Sallyportal: Madly Blogging Reed



Skeletons and Syphilis


Many years ago, when I was a psych major hunting for a thesis topic, I ran across a slender volume in the Reed library. It concerned an obscure neurological disorder known as general paralysis, quite common in the late nineteenth century, particularly among old mariners. The disease typically began with delusions of grandeur; as it progressed, sufferers were afflicted by a peculiar stammer, and they started to walk funny. Ultimately they lapsed into paralysis, dementia, and death.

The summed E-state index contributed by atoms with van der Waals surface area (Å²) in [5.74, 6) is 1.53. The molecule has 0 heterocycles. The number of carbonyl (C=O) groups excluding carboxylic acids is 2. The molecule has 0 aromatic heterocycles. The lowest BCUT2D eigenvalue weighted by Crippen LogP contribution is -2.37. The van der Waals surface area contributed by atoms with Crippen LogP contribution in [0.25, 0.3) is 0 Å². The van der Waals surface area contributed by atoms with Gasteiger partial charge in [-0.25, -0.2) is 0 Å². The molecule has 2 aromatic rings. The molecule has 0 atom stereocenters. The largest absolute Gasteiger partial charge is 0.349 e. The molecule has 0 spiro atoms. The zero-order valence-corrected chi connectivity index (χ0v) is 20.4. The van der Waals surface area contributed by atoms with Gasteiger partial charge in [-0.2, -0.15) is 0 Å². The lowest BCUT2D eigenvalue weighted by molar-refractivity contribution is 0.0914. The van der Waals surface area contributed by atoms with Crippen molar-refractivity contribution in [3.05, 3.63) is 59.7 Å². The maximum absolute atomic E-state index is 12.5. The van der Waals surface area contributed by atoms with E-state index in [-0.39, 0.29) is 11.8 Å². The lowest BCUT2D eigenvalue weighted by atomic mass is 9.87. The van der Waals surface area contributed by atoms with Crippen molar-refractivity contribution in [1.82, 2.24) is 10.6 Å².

Interesting stuff, but not really what I was looking for, so I shelved the book, promptly forgetting its title and author. One thing I did remember was the surprising conclusion that the disease had nothing to do with salt water or sea biscuit. It was, in fact, late-stage neurosyphilis, presumably acquired in dockside brothels.